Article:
Renault Still Mulling Boosting Its Stake In Russia's AvtoVAZ
Aeroflot to sell 51% of Nordavia
Swedish passenger ship company Viking Line may open a route between Stockholm and St. Petersburg in two years, Dagens Industri reported Thursday, citing Viking Line’s chief executive Mikael Backman. (Bloomberg)
Coal producer Raspadskaya resumed production at its main mine, seven months after blasts killed at least 90 workers, chief executive Gennady Kozovoi said Thursday, and the company’s goal for next year is to resume full production. (Bloomberg)
The West Siberian Generating Company plans to invest $258 million to build eight small hydroelectric power plants in the east Siberian Altai republic, RIA-Novosti said. (Bloomberg)
Sberbank may be interested in bidding for a 51 percent share of Oesterreichische Volksbanken’s Eastern Europe unit, newspaper Der Standard reported Thursday, citing unidentified bankers familiar with the planned sale. (Bloomberg)
Activity in the Oil and Gas sector (including regulatory)
CUSTOMS UNION COUNTRIES MOVING TO EQUITABLE GAS PRICES NOT LATER THAN JAN 1, 2015 - DRAFT AGREEMENT
Energy Ministry raises 2010 oil production forecast to 504 mln tones
Russia will introduce tax breaks for smaller fields from 2011
Algeria leans towards not keeping BP assets: Russia
Dec 17, 2010 10:24 Moscow Time
The Republican Senators say they will make up to 12 amendments to the Russian-American Strategic Arms Reduction Treaty, or START, and will come up with a resolution on ratification. This comes in a statement by the deputy leader of the Republican faction in the Senate John Kyl.
The Republicans specifically suggest removing the reference to the link between strategic offensive and defensive weapons from the preamble to the treaty.
Moscow feels that this could not only delay the discussion of a most important document for Russian-US relations, but also drastically change the meaning of the treaty.
Democratic Senator John Kerry said during the debates that the amendments suggested would “kill” the treaty.
WASHINGTON (AP) — Republican opponents of a new U.S-Russia nuclear arms pact are ignoring demands by Democrats that they move toward a vote as they stretch out debate amid a tight year-end schedule in Congress.
Debate on the treaty lasted into the evening Thursday even as lawmakers wrangled on how to deal with essential budgetary issues that must be addressed before Congress breaks for the year.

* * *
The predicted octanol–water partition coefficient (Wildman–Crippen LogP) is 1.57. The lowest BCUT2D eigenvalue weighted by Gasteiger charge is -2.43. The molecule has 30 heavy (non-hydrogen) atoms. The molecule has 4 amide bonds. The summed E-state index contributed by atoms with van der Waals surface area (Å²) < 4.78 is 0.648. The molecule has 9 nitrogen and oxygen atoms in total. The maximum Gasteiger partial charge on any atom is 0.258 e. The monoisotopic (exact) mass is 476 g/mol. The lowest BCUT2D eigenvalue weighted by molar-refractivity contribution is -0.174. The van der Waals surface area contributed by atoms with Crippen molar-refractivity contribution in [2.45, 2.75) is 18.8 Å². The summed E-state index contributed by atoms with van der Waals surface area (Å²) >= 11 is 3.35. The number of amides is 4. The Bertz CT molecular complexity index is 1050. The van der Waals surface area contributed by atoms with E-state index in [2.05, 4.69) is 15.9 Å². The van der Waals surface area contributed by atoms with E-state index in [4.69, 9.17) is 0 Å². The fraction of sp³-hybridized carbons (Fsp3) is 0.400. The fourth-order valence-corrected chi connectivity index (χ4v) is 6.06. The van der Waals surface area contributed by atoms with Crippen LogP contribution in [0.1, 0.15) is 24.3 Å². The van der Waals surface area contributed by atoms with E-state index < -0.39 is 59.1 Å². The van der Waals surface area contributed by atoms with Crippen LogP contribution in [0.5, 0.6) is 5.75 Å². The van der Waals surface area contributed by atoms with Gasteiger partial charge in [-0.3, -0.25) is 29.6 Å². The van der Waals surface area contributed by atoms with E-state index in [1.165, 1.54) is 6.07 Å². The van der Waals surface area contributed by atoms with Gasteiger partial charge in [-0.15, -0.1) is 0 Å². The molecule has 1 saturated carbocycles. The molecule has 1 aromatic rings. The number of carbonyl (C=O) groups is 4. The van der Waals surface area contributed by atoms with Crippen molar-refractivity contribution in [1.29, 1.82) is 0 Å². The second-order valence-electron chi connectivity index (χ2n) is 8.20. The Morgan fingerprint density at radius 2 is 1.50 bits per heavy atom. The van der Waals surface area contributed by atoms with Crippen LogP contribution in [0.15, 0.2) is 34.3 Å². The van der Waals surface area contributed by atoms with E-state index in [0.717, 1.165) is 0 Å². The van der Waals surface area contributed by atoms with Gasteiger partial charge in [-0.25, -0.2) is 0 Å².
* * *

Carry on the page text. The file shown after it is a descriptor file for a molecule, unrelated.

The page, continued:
Democrats were urging Republicans to address their concerns in a separate document that would be approved along with the nuclear pact and serve as a congressional commentary on the treaty. Debate was expected to continue Friday.
Time is an issue as the current Congress grapples with a number of pressing items that must be addressed before the end of the year. Proponents of the treaty are insisting this Congress vote on it before the Democrats' majority shrinks in early January.
Despite the contentious debate, the treaty appeared to be gaining support with more Republicans indicating they could support it in recent days.
President Barack Obama has made the treaty among his top priorities before Congress breaks, a chance for a foreign policy victory to cap a politically difficult year. Conservative Republicans stand in the way, asserting that the United States made too many concessions in negotiations with Russia and the treaty would limit U.S. defense options.
"They get everything out of it," insisted Republican Sen. Sen. Jon Kyl in Thursday's debate. "I don't know what we get out of it except for the president to say he made another arms control deal with Russia."
Republicans were also charging the treaty would limit U.S. missile defense options.
Countering those arguments — though unlikely to appease some Republicans — Defense Secretary Robert Gates told reporters at the White House on Thursday that the treaty "in no way limits anything we want or have in mind on missile defense."
The treaty, signed by Obama and Russian President Dmitry Medvedev in April, would limit each country's strategic nuclear warheads to 1,550, down from the current ceiling of 2,200, and establish a system for monitoring and verification. U.S. weapons inspections ended a year ago with the expiration of the 1991 arms control treaty.
Supporters are pushing for ratification in the closing days of the year because prospects for passage will dim when Republicans increase their numbers by five senators in January. The Constitution requires approval by two-thirds of the Senate to ratify a treaty.
Backers of the pact and the Obama administration were encouraged by a 66-32 vote on Wednesday to move ahead on debate, boosting Senate Democratic leader Harry Reid's contention that he has the votes for ratification.
Several Republicans said they were determined to amend the treaty, which would effectively kill it because any changes would require new negotiations with Russia. None of the amendments was offered, however, during Thursday's daylong debate.